It’s impossible to understand context. There’s always something we’re missing. Not long ago, during a rim-to-rim hike of the Grand Canyon, I was thinking deep thoughts about two thousand million year old rocks. They made me feel small. While we’re more stable than a tornado or a sandbar, we belong in the same category. We are delicate, imperfect patterns that come and go in the blink of an eye. But we’re also more ancient than rocks. We are made of stardust, indestructible matter as old as the universe.
That’s when I heard the rattle.
Lost in thought, I nearly stepped on a snake. In unfamiliar territory, it’s impossible to understand context, but it’s still vital that we pay attention.
In the 1990s, I helped to grow a company called Argus. Over the course of seven years, we pioneered the practice of information architecture and bootstrapped our way from two to forty souls. But when the bubble burst, we sunk the ship. We didn’t see it coming. Later, while packing books into boxes, I suddenly realized what I’d lost. It wasn’t just a company. Argus was a part of me. We’d built an organization of people, systems, and information that embodied and extended our selves. That’s the thing about context. It’s impossible to see until it’s gone.
A year after we closed Argus, I met Andrew Hinton. A group of us were gathered on the beautiful conference grounds of Asilomar to discuss how we might advance the practice of information architecture. At the time, our work was tied to websites, but Andrew told us to embrace “the structural design of information environments.” So we wrote those words into the bylaws of the Information Architecture Institute and into the new edition of the “polar bear book,” and that became the definition of information architecture that’s celebrated by thousands of people in dozens of countries each year on World IA Day. Our words and actions have unforeseeable consequences beyond our current context.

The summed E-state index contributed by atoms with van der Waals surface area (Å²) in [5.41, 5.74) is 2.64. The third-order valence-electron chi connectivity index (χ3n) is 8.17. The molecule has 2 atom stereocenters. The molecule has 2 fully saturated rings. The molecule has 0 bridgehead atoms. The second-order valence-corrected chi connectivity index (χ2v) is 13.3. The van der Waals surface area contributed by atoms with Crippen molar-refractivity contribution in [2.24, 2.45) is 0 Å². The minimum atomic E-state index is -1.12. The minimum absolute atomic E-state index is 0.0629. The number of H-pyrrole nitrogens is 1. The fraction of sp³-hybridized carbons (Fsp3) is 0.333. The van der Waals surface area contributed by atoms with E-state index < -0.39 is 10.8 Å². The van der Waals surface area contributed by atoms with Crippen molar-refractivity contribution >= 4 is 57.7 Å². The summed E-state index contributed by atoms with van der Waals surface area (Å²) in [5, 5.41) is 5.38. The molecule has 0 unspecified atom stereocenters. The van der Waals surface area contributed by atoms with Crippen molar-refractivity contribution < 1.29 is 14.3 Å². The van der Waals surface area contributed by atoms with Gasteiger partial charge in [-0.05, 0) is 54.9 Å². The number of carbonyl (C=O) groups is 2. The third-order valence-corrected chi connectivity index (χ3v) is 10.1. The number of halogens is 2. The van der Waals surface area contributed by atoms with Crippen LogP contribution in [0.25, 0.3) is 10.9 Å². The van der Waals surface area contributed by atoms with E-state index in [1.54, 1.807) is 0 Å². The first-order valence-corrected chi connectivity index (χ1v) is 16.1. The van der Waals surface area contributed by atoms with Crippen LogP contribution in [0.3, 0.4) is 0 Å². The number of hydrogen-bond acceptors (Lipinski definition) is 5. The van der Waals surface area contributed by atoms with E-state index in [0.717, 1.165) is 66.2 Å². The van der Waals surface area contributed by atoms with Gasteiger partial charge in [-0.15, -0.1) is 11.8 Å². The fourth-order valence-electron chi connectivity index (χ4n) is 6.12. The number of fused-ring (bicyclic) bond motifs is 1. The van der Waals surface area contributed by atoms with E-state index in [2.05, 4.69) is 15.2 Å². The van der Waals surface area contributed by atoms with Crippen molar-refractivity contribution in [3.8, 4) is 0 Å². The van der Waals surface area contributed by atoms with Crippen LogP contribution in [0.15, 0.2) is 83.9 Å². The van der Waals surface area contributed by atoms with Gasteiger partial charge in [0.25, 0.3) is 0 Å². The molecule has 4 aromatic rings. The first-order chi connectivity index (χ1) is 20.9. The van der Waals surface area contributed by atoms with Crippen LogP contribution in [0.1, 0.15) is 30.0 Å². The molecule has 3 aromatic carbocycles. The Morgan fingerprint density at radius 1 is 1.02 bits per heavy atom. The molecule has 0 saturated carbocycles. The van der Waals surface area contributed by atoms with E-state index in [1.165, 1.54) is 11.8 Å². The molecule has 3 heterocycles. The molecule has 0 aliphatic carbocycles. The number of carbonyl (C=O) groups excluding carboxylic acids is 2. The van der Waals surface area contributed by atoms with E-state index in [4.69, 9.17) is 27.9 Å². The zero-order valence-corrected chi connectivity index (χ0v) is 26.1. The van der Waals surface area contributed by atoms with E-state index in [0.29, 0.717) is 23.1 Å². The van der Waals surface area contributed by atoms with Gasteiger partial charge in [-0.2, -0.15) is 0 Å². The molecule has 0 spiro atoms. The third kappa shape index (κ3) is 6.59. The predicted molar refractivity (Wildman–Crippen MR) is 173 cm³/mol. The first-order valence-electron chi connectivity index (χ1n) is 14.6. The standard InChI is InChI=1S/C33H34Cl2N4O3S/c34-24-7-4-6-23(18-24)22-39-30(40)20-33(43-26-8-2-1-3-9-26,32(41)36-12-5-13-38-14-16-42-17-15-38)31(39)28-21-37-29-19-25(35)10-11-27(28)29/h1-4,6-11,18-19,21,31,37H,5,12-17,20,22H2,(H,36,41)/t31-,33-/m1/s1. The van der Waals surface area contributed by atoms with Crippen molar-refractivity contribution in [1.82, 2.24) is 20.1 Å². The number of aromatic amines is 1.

There’s a new ship in town by the name of TUG. It’s reframing information architecture. The Understanding Group was founded by Dan Klyn and Bob Royce, and I’m a strategic advisor. It’s the perfect place for Andrew to be an information architect. He gets to tackle massive projects while surrounded by amazing people. And he’s able to continue what he began in Asilomar: building out the “architecture school” of information architecture.
In articles and talks and in this book, Andrew is helping us all to realize that we’re not designing software or websites. Since “language is infrastructure” and “the map is the territory,” the things we build and inhabit are “places made of information.” From the perspective of experience, these digital ecosystems are as real as the Grand Canyon. This unfamiliar territory can engage, inspire, or overwhelm. It’s easy to get lost, and there are snakes. That’s why this book is important. It’s a map for mapmakers. It won’t explain everything from here to there. That’s impossible. But if you’re brave enough to hike its crags and canyons, you will be better at making places and understanding contexts. This book is not a straightforward journey, nor is it short, but it’s one I highly recommend.